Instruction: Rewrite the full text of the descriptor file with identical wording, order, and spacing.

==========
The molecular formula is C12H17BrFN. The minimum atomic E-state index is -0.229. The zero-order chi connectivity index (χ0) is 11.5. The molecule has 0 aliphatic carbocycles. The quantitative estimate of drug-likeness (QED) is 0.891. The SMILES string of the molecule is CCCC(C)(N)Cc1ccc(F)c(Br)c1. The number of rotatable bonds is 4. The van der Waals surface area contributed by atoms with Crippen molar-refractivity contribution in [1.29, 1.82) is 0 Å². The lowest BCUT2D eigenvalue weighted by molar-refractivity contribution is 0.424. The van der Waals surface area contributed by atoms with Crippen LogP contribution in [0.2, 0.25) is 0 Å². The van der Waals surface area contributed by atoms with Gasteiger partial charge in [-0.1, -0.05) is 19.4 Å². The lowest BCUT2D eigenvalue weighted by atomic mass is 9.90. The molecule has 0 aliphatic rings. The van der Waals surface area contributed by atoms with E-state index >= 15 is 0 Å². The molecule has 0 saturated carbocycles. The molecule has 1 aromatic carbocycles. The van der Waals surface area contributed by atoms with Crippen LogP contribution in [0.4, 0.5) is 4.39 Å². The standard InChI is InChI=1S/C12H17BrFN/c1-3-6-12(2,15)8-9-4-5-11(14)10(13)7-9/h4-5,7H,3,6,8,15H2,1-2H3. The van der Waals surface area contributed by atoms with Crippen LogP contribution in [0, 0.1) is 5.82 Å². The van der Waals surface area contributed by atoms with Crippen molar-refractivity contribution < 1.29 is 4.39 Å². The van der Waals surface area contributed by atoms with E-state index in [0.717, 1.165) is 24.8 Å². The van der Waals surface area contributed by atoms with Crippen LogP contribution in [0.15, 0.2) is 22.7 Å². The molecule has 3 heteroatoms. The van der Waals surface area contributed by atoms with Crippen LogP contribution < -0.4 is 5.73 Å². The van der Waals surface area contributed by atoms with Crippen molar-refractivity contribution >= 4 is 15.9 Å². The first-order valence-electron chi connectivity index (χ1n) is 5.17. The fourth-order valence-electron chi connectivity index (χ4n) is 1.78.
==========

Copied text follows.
The molecular formula is C12H17BrFN. The minimum atomic E-state index is -0.229. The zero-order chi connectivity index (χ0) is 11.5. The molecule has 0 aliphatic carbocycles. The quantitative estimate of drug-likeness (QED) is 0.891. The SMILES string of the molecule is CCCC(C)(N)Cc1ccc(F)c(Br)c1. The number of rotatable bonds is 4. The van der Waals surface area contributed by atoms with Crippen molar-refractivity contribution in [1.29, 1.82) is 0 Å². The lowest BCUT2D eigenvalue weighted by molar-refractivity contribution is 0.424. The van der Waals surface area contributed by atoms with Crippen LogP contribution in [0.2, 0.25) is 0 Å². The van der Waals surface area contributed by atoms with Gasteiger partial charge in [-0.1, -0.05) is 19.4 Å². The lowest BCUT2D eigenvalue weighted by atomic mass is 9.90. The molecule has 0 aliphatic rings. The van der Waals surface area contributed by atoms with E-state index >= 15 is 0 Å². The molecule has 0 saturated carbocycles. The molecule has 1 aromatic carbocycles. The van der Waals surface area contributed by atoms with Crippen LogP contribution in [0.4, 0.5) is 4.39 Å². The standard InChI is InChI=1S/C12H17BrFN/c1-3-6-12(2,15)8-9-4-5-11(14)10(13)7-9/h4-5,7H,3,6,8,15H2,1-2H3. The van der Waals surface area contributed by atoms with Crippen LogP contribution in [0, 0.1) is 5.82 Å². The van der Waals surface area contributed by atoms with Crippen molar-refractivity contribution < 1.29 is 4.39 Å². The van der Waals surface area contributed by atoms with E-state index in [0.717, 1.165) is 24.8 Å². The van der Waals surface area contributed by atoms with Crippen LogP contribution in [0.15, 0.2) is 22.7 Å². The molecule has 3 heteroatoms. The van der Waals surface area contributed by atoms with Crippen LogP contribution < -0.4 is 5.73 Å². The van der Waals surface area contributed by atoms with Crippen molar-refractivity contribution >= 4 is 15.9 Å². The first-order valence-electron chi connectivity index (χ1n) is 5.17. The fourth-order valence-electron chi connectivity index (χ4n) is 1.78.